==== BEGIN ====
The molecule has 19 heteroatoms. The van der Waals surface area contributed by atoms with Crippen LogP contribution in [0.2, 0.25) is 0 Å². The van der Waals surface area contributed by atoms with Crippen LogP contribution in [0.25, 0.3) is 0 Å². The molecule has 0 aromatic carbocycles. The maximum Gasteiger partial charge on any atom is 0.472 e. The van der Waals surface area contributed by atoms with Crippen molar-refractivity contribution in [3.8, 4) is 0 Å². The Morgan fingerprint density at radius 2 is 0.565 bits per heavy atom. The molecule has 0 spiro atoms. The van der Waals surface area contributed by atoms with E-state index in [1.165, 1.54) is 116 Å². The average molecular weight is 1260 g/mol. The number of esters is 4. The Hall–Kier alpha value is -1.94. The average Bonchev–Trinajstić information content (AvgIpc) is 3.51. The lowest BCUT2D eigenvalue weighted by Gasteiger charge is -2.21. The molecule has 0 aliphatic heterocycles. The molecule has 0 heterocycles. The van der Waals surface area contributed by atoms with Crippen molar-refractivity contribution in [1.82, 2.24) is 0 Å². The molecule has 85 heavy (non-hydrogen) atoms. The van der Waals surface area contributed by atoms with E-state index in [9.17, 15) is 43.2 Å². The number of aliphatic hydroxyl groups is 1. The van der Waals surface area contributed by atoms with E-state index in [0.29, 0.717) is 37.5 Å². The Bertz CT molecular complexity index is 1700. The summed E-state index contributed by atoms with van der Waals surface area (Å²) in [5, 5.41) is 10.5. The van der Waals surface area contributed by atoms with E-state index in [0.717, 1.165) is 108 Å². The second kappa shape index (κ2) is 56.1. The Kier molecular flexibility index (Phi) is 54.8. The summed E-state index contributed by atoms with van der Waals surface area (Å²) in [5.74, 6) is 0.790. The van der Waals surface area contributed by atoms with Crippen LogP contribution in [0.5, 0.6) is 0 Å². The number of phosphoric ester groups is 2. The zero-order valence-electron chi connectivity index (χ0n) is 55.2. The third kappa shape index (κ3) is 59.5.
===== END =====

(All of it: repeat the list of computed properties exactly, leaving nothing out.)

The molecule has 19 heteroatoms. The van der Waals surface area contributed by atoms with Crippen LogP contribution in [0.2, 0.25) is 0 Å². The van der Waals surface area contributed by atoms with Crippen LogP contribution in [0.25, 0.3) is 0 Å². The molecule has 0 aromatic carbocycles. The maximum Gasteiger partial charge on any atom is 0.472 e. The van der Waals surface area contributed by atoms with Crippen molar-refractivity contribution in [3.8, 4) is 0 Å². The Morgan fingerprint density at radius 2 is 0.565 bits per heavy atom. The molecule has 0 spiro atoms. The van der Waals surface area contributed by atoms with E-state index in [1.165, 1.54) is 116 Å². The average molecular weight is 1260 g/mol. The number of esters is 4. The Hall–Kier alpha value is -1.94. The average Bonchev–Trinajstić information content (AvgIpc) is 3.51. The lowest BCUT2D eigenvalue weighted by Gasteiger charge is -2.21. The molecule has 0 aliphatic heterocycles. The molecule has 0 heterocycles. The van der Waals surface area contributed by atoms with Crippen molar-refractivity contribution in [1.82, 2.24) is 0 Å². The molecule has 85 heavy (non-hydrogen) atoms. The van der Waals surface area contributed by atoms with E-state index in [9.17, 15) is 43.2 Å². The number of aliphatic hydroxyl groups is 1. The van der Waals surface area contributed by atoms with E-state index in [0.29, 0.717) is 37.5 Å². The Bertz CT molecular complexity index is 1700. The summed E-state index contributed by atoms with van der Waals surface area (Å²) in [5, 5.41) is 10.5. The van der Waals surface area contributed by atoms with E-state index in [0.717, 1.165) is 108 Å². The second kappa shape index (κ2) is 56.1. The Kier molecular flexibility index (Phi) is 54.8. The summed E-state index contributed by atoms with van der Waals surface area (Å²) in [5.74, 6) is 0.790. The van der Waals surface area contributed by atoms with Crippen LogP contribution in [0.5, 0.6) is 0 Å². The number of phosphoric ester groups is 2. The zero-order valence-electron chi connectivity index (χ0n) is 55.2. The third kappa shape index (κ3) is 59.5.